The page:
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September 2011 Car Sales: The Needle Creeps Higher

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2011 Chevrolet Cruze (Courtesy: GM)

2011 Chevrolet Cruze (Courtesy: GM)

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Monthly sales numbers for September 2011 are being reported today by car makers, and the slight progress made in August seems to be continuing with upticks at all the major brands except for the two most affected by the Japanese earthquake earlier this year.

According to market analysts at J.D. Power, September retail new-vehicle sales could check in at a seasonally adjusted annualized rate (SAAR) of 10.3 million unit, which would be the first time the SAAR was above 10 million units since April. With fleet sales counted in, the SAAR could reach 12.9 million units.

On the year, Power predicts total sales of 12.9 million units, with 10.2 million coming from retail customers.

Some early winners like the Ford Explorer and Chevy Cruze are repeating their success from months past. Are other vehicles failing to launch, or picking up late-in-life strength? The results, by automaker:  

General Motors: General Motors (NYSE: GM) says it sold 207,145 vehicles in September, up 20 percent over September 2010. Chevrolet sales rose 21.5 percent, with the Cruze topping the 200,000-unit mark in its first year on sale. GMC sold 27.7 percent more vehicles than it did in September of 2010; Buick's sales rose 5.6 percent, and Cadillac was up a slim 1.0 percent.

Ford: Ford (NYSE: F) reported a company-wide increase in sales of 9 percent, with utility vehicles climbing 35 percent and trucks up 15 percent. Total sales were 175,199 units. Ford-brand sales were up 14 percent--the Explorer, up 204 percent--which means a big drop at Lincoln not yet broken out in the numbers.

Chrysler: Chrysler Group LLC says it sold 127,334 vehicles in September, a 27-percent increase over September 2010. Chrysler brand sales rose 36 percent; Ram was up 42 percent, Jeep climbed 24 percent, and Dodge sales rose 10 percent. Fiat has moved 13,861 units so far this year, well off initial targets.

Toyota / Lexus: Toyota says its sales of 121,451 units represented a decrease of 17.5 percent over September 2010. Toyota-brand vehicles accounted for 106,456 of those sales, down 18.2 percent; Lexus was off 11.5 percent at 14,995 units, but Scion was up 7.7 percent at 3,838 sales in September.

Honda / Acura:Honda began to see its sales slump soften, as production returned to normal after the March 11 earthquake in Japan. In September, Honda sold 89,532 vehicles, a drop of only 8.0 percent; for the year it's off 6.2 percent. Acura sales of 10,010 represented a decline of 6.6 percent; on the year, Acura is off 7.9 percent.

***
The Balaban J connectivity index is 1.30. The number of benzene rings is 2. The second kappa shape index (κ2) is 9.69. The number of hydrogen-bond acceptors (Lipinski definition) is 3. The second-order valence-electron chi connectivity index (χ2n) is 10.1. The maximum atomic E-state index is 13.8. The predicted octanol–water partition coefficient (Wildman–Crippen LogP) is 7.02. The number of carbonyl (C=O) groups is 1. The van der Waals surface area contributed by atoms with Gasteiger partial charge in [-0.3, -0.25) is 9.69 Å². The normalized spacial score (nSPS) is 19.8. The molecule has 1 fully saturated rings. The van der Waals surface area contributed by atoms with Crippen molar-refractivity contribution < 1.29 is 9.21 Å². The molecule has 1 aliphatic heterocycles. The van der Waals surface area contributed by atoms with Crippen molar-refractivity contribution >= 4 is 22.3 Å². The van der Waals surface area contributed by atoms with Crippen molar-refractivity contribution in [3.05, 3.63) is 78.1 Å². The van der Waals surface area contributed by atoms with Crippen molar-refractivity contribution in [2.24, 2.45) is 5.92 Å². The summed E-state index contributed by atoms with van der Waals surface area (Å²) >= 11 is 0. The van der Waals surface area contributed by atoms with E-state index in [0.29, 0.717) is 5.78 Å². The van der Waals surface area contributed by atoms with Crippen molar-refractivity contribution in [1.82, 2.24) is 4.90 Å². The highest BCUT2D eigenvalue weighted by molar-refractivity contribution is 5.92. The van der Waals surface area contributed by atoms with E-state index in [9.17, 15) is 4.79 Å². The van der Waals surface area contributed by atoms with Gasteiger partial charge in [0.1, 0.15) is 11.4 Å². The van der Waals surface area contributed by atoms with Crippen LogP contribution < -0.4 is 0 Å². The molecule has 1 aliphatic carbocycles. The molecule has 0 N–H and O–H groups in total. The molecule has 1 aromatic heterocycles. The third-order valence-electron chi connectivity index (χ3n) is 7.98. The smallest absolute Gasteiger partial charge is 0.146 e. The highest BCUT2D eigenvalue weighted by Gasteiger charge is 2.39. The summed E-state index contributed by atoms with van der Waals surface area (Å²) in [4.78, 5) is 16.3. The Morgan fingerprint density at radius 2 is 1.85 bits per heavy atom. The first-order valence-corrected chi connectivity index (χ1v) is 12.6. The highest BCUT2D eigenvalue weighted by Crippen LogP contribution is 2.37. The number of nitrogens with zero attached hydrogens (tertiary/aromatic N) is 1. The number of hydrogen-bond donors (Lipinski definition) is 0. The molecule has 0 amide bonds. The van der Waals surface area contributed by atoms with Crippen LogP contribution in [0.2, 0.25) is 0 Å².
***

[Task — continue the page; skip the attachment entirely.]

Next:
Nissan / Infiniti: Nissan reported sales of 84,485 vehicles, a 28.2-percent rise over last year's September; the Versa subcompact was up 68 percent. Infiniti was up 2.1 percent at 8,479 units.

Hyundai: With sales up 20 percent on the year, Hyundai set a September sales record last month by moving 52,051 vehicles--a 12-percent increase over the same period in 2010.

Kia: Kia's sales boom means the automaker has passed its previous sales record in just the first nine months of this year. September 2011 sales totaled 35,609 units, up 18.4 percent. Kia is up 37.1 percent for the year.

BMW / MINI: BMW sales rose 11.4 percent in September, for a total of 25,749 vehicles, and a 14.2-percent rise on the year. MINI kicked in another 3,999 units, for a drop of 18.1 percent, but a year-to-date increase of 20.4 percent.

Volkswagen: Volkswagen reported 27,036 units sold in September 2011, a 35.6-percent increase over September 2010. The 2012 VW Passat sold more than 3000 copies in its first month on sale; the Jetta continues to power huge growth in the compact class, with sales up 55.5 percent from the same period in 2010. Year-to-date sales are up 22.2 percent.

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Comments (2)
  1. How about sales figures for September weighed against the total incentive dollars spent for the big three? The numbers listed are for 2011 models are year end vehicles with the highest incentives. Incentives dollars spent in 09/10 versus incentives 09/11 would be great to add to this evaluation.
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  2. The Chevy ad execs must have been addled when they approved the Volt ad showing the owner getting asked, not once but twice, the irritating question "thought those were electric" or something similar when he stopped at a gas station. My immediate reaction the first time I saw this ad was "If you're gonna get queried like that everywhere you go, I wouldn't have one if they gave it to me". The ad needs to be pulled...sooner rather than later. Galen Creighton, Euless, TX
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